Printer Friendly

Hostile Acts: U.S. Policy in Costa Rica in the 1980s.

There are two good books here. The most compelling is the story about the La Penca bombing, which fundamentally altered Honey's life. On May 30, 1984, a bomb went off at a press conference for the contra leader, Eden Pastora. Honey and here husband, Tony Avirgan, were free-lance journalists in Costa Rica covering the contra war, and Avirgan had gone to La Penca for the press conference. When the bomb went off, Avirgan was injured, as was Pastora.

For the next several years, Honey and Avirgan dedicated themselves to finding out who was responsible for the bombing, suspecting the CIA all along. In the process, they uncovered the vast machinations which were later to become known as the Iran-contra scandal. Along with the Christic Institute, they brought suit against many of the Iran-contra figures (Honey here tells of her frustration with lead attorney, Daniel Sheehan).

But ultimately, her relentless quest for the truth about La Penca came to a surprising conclusion when she discovered definitively that the bomber was a Sandinista agent. The twists and turns leading up to this discovery are fascinating, and Honey's honesty in following the trail wherever it leads is admirable. She does not simplify her story at the end, though, as many news reports have. There are just too many questions left, too many coverups and lies by the U.S. Government about La Penca, to rule out the possibility that the CIA may have been involved in some way.

The other book is less dramatic but valuable, nonetheless. It is a finely researched case study of how the U.S. Government sought to undermine Costa Rica's democratic institutions in the 1980s. First, the U.S. Agency for International Development subverted Costa Rica's economy by pressuring the government to privatize sectors of the economy, including banking, and to open up the economy to more foreign investment. Then AID chipped away at the nation's health-care system and redirected its agriculture from self-sufficiency and the production of staple goods to what Honey calls the "agriculture of desserts." Instead of producing rice, corn, sorghum, and beans, Costa Rica, as a condition of receiving AID grants, was required to produce luxury crops--"melons, strawberries, macadamia nuts, pineapples, flowers, and ferns"--for the U.S. market.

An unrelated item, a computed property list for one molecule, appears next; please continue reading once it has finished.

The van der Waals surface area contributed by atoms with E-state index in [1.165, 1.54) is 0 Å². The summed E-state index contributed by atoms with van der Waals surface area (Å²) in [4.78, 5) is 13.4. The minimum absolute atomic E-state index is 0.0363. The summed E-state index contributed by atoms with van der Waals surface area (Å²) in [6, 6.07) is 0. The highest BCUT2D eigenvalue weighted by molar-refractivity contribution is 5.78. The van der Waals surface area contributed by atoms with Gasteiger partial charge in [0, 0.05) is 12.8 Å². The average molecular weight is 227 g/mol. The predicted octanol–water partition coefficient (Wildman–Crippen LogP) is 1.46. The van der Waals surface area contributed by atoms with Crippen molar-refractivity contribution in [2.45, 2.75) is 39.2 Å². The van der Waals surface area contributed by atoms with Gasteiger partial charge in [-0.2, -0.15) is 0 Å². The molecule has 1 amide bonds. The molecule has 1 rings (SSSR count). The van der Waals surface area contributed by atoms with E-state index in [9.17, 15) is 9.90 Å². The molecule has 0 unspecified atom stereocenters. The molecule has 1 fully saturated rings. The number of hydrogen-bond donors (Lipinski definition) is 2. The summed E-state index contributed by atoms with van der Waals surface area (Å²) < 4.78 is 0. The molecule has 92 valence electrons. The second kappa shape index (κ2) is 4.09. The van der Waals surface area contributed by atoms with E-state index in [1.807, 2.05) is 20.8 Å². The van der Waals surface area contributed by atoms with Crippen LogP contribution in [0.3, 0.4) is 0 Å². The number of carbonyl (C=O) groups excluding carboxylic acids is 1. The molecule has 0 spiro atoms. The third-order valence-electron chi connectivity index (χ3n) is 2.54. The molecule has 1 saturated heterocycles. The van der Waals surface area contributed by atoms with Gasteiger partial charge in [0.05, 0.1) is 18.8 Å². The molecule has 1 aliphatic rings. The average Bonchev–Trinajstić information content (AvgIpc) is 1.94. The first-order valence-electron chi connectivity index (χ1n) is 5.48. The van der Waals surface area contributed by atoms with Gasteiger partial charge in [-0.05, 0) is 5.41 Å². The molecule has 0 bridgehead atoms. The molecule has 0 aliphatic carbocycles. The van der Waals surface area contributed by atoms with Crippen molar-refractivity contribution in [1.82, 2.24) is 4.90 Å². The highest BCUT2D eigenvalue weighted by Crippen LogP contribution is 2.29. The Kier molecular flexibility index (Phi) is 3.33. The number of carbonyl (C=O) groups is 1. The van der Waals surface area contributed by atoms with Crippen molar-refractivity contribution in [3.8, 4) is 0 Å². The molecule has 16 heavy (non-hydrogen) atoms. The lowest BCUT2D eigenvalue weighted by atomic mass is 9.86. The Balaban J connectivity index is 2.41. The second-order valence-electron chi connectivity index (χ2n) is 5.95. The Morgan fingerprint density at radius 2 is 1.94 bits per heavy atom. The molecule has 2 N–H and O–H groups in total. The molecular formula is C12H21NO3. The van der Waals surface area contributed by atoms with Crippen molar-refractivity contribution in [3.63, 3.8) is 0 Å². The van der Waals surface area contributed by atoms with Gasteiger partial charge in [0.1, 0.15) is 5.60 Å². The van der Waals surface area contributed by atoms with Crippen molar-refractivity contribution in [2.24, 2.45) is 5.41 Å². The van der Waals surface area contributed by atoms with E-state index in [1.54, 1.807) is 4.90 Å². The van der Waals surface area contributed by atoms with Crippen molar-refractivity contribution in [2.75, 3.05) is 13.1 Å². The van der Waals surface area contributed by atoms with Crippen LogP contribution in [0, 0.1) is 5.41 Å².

The U.S. Government subverted not only the economy of Costa Rica, but its tradition of neutrality and its commitment to a nonmilitary society, as well. The Reagan Administration turned Costa Rica into the "southern front" in the war against Nicaragua, with a devastating effect on Costa Rica.

While she has trouble stitching the two books together, Honey has added greatly to the literature of U.S. intervention in Central America in the 1980s.
COPYRIGHT 1995 The Progressive, Inc.
No portion of this article can be reproduced without the express written permission from the copyright holder.
Copyright 1995, Gale Group. All rights reserved. Gale Group is a Thomson Corporation Company.

Article Details
Printer friendly Cite/link Email Feedback
Author:Rothschild, Matthew
Publication:The Progressive
Article Type:Book Review
Date:Jan 1, 1995
Words:450
Previous Article:World Orders Old and New.
Next Article:African Americans at the Crossroads: The Restructuring of Black Leadership and the 1992 Elections.
Topics:


Related Articles
La Penca and beyond.
COSTA RICAN JAVA.
Digital Paradise?
The Company They Kept: Migrants and the Politics of Gender in Caribbean Costa Rica, 1870-1960.

Terms of use | Privacy policy | Copyright © 2021 Farlex, Inc. | Feedback | For webmasters